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7:32 p.m. - Saturday, Oct. 21, 2006
Why it should give me so much pleasure, of an afternoon, to swim up to the surface of consciousness and find myself in bed, just waking, and then take a breath and swim back down ó stupid question. I know why. I was tired. I hadnít dreamed for days, or for nights, I should say.

And then, of a Saturday afternoon when I was so tired that all the coffee in the world couldnít keep me awake, I lay down and said, Screw it all, Iím going to sleep. Reviewing, in my mind, all the work that needed to be done ó all the work that wasnít going to get done, because, god damn it, I want to sleep. I am going to sleep.

And finally, I did sleep.

The sun moved across the sky for two hours, and I slept.

Near the end of those two hours, my dead father came to see me. He brought me back to Missouri, to Ozark country, to the nineteen thirties, by showing me some photographs I had never seen before.

One of the photographs was a group of my relatives. I thought I saw that man wearing the broad-brimmed hat, ó that mysterious unnamed man who stands looking at the camera in that shot of the Lutheran church in Willow Springs that I have on an old postcard.

But my curiosity was aroused more by the second photograph, and I moved quickly to look at it. A big house, one and a half stories, with a wood-shingle roof. I didnít recognize it. Its open porch, shaded by a roof, stretched all the way across the front of the house. The railing along the front edge of the porch stood out in clear gray-white (the photograph was black-and-white). Behind that, the roof created a deep shadow. In that shadow, I could just barely make out a seated figure. A rounded, slump-shouldered figure, wearing a dress. I couldnít see it well enough to know who it was, but I knew it was my grandmother.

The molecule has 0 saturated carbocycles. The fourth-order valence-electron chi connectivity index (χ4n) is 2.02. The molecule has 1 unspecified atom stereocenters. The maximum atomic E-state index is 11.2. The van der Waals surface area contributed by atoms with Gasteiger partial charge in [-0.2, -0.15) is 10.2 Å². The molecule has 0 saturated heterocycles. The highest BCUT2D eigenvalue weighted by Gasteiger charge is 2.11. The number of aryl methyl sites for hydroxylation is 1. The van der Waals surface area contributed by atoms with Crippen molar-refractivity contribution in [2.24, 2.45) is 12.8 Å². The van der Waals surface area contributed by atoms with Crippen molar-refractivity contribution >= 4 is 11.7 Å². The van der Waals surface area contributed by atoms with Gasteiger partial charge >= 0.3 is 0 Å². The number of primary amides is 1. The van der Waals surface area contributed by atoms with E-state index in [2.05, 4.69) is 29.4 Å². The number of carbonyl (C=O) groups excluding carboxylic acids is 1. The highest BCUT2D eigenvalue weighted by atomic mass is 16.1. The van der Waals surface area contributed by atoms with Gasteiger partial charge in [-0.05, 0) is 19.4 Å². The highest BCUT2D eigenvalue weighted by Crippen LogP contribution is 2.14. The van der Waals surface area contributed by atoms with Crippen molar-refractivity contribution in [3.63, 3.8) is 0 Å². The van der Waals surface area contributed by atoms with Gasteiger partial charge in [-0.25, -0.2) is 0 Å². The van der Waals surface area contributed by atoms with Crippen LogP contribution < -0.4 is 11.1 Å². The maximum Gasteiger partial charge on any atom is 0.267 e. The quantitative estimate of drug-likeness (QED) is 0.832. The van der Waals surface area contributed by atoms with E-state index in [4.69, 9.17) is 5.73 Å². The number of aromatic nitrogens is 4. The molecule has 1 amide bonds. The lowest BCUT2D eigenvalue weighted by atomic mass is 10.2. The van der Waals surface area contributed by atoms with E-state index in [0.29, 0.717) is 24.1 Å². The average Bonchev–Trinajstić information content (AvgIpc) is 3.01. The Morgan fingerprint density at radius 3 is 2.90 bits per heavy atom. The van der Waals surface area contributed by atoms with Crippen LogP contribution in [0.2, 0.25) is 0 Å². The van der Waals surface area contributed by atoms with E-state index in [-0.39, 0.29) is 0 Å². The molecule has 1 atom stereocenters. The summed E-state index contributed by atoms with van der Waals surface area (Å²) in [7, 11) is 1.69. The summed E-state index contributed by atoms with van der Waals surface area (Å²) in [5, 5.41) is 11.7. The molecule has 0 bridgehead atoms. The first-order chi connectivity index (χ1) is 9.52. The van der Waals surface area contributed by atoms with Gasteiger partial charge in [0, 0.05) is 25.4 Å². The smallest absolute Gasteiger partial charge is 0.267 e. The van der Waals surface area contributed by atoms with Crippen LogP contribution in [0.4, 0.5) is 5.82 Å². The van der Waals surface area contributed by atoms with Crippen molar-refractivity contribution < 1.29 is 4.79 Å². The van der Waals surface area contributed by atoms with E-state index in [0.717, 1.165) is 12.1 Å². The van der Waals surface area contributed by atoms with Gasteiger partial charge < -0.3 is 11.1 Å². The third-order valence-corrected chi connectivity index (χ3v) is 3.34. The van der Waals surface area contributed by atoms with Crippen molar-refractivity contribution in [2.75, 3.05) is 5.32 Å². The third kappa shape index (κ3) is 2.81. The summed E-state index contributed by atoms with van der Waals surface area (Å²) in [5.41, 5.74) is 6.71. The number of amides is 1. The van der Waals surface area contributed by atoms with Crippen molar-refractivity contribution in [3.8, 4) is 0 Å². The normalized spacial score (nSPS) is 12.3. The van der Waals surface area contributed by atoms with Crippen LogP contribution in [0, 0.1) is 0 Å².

Long time since Iíve seen her. 1971. In her casket. Emaciated and sharp-nosed, and bizarrely still. I was not well acquainted with death in those days, and I stood beside the casket and stared at her impatiently, expecting at any moment that her chest would rise with a new breath.

At my fatherís wake, when my brother and sisters and I went in to view the body before the visitors began arriving, I said, ďHe looks so much like his mother!Ē ó I meant, his mother when she was alive. Dead, she had looked to me like a bad impersonation of herself.

And now, looking at this photograph, I wanted to see her better ó this woman I didnít recognize but knew, on the porch of this house I didnít know but recognized. The desire to see her, the mere desire, conferred on my eyes the power to enhance the photo ó but no, it was more dynamic than that; it was as if I lifted up into the air and hovered over the photo, and then dived into it, parting the years as a diver parts the waters, penetrating down into that one-dimensional conglomeration of grays and whites and blacks to steal the secrets at the bottom of that photo. Second by second the image became enhanced, illuminated, almost clear. My grandmother, in a printed housedress. My grandmother, seated in a chair, with her worn-out, tired, slumping shoulders, her dowagerís hump. My grandmother, lifting her hand up, putting her thumb to her nose and wiggling her fingers at me.

That nose runs in the family. My grandmother had it, my father had it, my sisters and my brother have it, I have it.

This very nose, that my grandmother was now thumbing at me, came alive and sprouted little worm-like sections that wiggled at me like my grandmotherís fingers. I said, No, donít do that ó stop that ó if your nose is forming section and wiggling at me, this must be a dream. And I donít want this to be a dream. I really want to see you, Grandma. I want this to be real.

But her fingers kept wiggling, her nose kept wiggling, and I swam up out of sleep for the last time.

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